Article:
Since last summer, the Operational Excellence website has been featuring a series of staff spotlights: stories about staff members who’ve taken on new leadership roles since the implementation of OE2C and are helping bring more innovation and efficiency to campus operations. Read more SMU staff spotlights
Curt Herridge loves to solve problems. “There is something special about finding a solution to a technical problem,” he says. Whether it is building a first-ever data mart for SMU, managing a system outage or saving the University time and eliminating paper usage, he is always up for the challenge.
Curt came to SMU in 2007 to help the University migrate to its current electronic imaging system, ImageNow (AdminImages). He moved from systems administration to team leadership the next year, completed his MBA at Cox in 2010, and was named director of data and integration services in early 2015. Then, when SMU restructured the Office of Information Technology (OIT) in 2015 as part of the OE2C initiative, Curt was promoted to director of software applications.
“In this role, I am responsible for the implementation, operations and maintenance of enterprise software like PeopleSoft (my.SMU, SMU financials); departmental applications in partnership with individual departments; website development and support; and database management,” he says. “The goal of this new structure was to try to organize all teams that support campus software applications into one department, thus streamlining methodologies.”
In their first two years of work, he and his software applications team have achieved significant results for SMU. “We estimate thousands of hours have been saved with the introduction of electronic payroll authorization forms, grounds use forms, additional new payroll forms and others,” says Curt. “We are now automating forms like the one for pre-tax parking deductions. To accomplish this, we partner with a department and move a paper-based form to something electronic. I think it’s truly awesome to save time (and paper!) with technology.”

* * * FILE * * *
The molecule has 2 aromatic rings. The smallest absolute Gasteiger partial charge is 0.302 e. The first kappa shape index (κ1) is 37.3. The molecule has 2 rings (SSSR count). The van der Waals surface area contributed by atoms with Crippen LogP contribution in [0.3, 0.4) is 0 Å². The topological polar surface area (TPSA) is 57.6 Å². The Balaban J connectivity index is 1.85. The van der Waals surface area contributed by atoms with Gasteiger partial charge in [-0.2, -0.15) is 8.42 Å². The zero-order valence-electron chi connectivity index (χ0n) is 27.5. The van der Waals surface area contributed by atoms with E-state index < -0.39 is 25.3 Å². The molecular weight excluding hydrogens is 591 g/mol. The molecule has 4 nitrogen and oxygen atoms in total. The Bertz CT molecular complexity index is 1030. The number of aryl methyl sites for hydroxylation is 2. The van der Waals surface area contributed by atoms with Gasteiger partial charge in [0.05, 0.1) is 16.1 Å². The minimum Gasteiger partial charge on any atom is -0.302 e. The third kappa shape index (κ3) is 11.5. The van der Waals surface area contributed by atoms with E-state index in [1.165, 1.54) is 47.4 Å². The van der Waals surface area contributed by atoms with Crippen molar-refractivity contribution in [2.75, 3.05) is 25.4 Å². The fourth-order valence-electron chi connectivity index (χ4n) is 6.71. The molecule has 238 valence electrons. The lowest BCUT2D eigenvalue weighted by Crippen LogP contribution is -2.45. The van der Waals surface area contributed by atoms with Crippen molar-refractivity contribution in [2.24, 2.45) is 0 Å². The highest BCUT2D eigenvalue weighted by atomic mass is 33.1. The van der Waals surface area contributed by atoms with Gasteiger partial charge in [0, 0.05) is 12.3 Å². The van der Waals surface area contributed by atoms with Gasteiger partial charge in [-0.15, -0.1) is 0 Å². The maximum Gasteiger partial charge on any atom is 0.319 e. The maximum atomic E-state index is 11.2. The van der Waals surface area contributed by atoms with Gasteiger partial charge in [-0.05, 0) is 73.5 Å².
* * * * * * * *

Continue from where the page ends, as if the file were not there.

Curt says his team also tested a method to build a data mart, which is basically a mini data warehouse, from scratch in conjunction with the Simmons CORE group (Center on Research & Evaluation). “The goal was to automate loading of data that had traditionally been moved around in a huge spreadsheet having literally hundreds of columns. We entered into this project with the knowledge that it was completely experimental, and it’s been exciting to see how the work has expanded the skillset of our team and increased our contribution to University research. Now we are working to address our capacity in order to build a data warehouse for SMU.”
Of course, challenges have occurred along the way. “We had a fairly substantial system outage in October 2015, which began on a Saturday,” he recalls. “But our newly formed leadership team was able to band together and perform a massive recovery operation. In fact, some of the practices we developed during that long week still stand us in good stead today.”
In the months to come, Curt and his team will expand the use of technology that is more mobile-friendly. “You may have noticed a change to my.SMU,” he says. “We will continue these critical changes over the next year.”
“We also heard loud and clear that Sitecore, the software that runs www.smu.edu, needs to offer more training and an easier way to make edits,” says Curt. “We have scheduled personalized clinics, updated documentation, and are working on a new set of templates designed to help the brand of SMU move forward.”
Curt says these problems are not easy to solve, but the challenges make the accomplishments even sweeter. “It requires us to have great teams, great partnerships with others on campus, and a willingness to do things differently than before,” he says. “I am proud of the progress we have been able to make together in our first two years, and I’m looking forward to continuing improvements for the campus in the coming year.”